September 2011

Students on front lines of public engagement

Teigler describes SITN's mission as having three goals: 1) to fill the gap in access to science information after formal education, 2) to address cases of widespread misinformation and misunderstanding of science, and 3) to create an avenue for direct communication between the public and scientists.

"Graduate students already harbor a desire to share their passion for science," Teigler says. "SITN taps that enthusiasm, giving students varied outlets to communicate science that match their interests."

A decade of growth

SITN_brain_hat 

A young participant peers down the microscope at zebrafish larvae at Science in the News' Model Organism Zoo at the 2011 Cambridge Science Festival. The exhibit explores fundamental genetic concepts of genotype and phenotype with the help of SITN volunteer "zoo handlers" and a selection of wild-type larvae and mutants with striking visual phenotypes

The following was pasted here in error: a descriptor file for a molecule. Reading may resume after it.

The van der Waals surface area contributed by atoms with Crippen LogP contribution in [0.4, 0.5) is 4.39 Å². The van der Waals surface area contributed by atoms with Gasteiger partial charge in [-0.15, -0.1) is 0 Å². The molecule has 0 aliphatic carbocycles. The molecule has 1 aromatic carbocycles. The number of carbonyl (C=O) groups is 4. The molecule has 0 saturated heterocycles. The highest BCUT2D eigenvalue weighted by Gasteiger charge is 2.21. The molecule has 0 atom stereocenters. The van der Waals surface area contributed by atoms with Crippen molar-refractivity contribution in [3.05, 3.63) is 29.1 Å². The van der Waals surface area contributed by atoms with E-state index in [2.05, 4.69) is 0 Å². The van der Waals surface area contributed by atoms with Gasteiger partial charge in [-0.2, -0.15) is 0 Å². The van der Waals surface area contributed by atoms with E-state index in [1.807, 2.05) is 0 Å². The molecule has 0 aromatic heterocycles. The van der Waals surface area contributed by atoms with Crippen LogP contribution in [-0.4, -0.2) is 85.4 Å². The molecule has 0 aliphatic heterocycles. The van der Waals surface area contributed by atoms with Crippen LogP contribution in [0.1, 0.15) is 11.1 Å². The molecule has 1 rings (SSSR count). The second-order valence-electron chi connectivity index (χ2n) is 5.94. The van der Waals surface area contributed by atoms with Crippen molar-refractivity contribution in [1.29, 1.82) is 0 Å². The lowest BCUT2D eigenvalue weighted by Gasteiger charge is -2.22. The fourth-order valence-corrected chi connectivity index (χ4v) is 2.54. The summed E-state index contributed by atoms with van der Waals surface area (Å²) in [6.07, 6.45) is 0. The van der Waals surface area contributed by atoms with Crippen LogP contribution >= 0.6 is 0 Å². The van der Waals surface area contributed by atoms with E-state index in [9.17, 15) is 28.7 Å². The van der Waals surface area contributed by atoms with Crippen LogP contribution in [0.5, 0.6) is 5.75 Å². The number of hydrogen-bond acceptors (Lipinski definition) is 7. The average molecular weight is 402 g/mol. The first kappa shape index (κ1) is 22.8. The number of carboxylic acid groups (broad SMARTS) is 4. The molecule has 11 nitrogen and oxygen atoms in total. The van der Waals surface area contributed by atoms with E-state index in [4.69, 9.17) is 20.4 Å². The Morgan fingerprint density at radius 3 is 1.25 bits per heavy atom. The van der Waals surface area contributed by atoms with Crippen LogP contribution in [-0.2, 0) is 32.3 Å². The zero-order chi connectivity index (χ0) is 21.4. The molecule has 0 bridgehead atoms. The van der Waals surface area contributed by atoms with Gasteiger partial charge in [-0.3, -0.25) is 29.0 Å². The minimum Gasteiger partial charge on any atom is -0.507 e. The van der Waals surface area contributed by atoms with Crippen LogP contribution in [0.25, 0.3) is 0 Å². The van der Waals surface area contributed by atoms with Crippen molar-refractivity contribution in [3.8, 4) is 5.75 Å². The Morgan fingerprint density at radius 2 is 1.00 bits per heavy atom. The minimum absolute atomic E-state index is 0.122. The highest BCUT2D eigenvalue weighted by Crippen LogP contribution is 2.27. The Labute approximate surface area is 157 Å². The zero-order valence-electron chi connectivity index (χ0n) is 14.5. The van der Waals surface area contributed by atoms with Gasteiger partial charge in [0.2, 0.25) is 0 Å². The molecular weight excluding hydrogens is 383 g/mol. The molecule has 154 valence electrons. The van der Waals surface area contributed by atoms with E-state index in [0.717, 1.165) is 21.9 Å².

SITN first started as and continues to hold a free, public lecture series each fall at which teams of three graduate students give two-hour, interactive talks on broad scientific topics recently covered in the media. Slenn reports audience sizes currently range from 150 to 250 people per lecture, with about 30 attending post-lecture tours of the medical school's labs. In addition, SITN provides a biweekly e-newsletter, the SITN Flash, written and edited by students.

In 2009, SITN expanded its effort to include participation in the Cambridge Science Festival, high-school outreach, and its own Science Café, Science by the Pint.

"Providing varied programming gives eager SITN volunteers a chance to share their love of science in a manner of their choosing," Teigler says, "but it also attracts and engages audience members of different ages, interests and backgrounds."

Motivated audience

Some audience members, like Michael Shapiro, say they attend SITN lectures for professional development.

"I am a mathematician by training and a mathematical biologist by trade. That means that my general biological education is full of holes and makes the SITN talks ideal for me," Shapiro explains. "They start at a very elementary level and almost always teach me something I didn't know."

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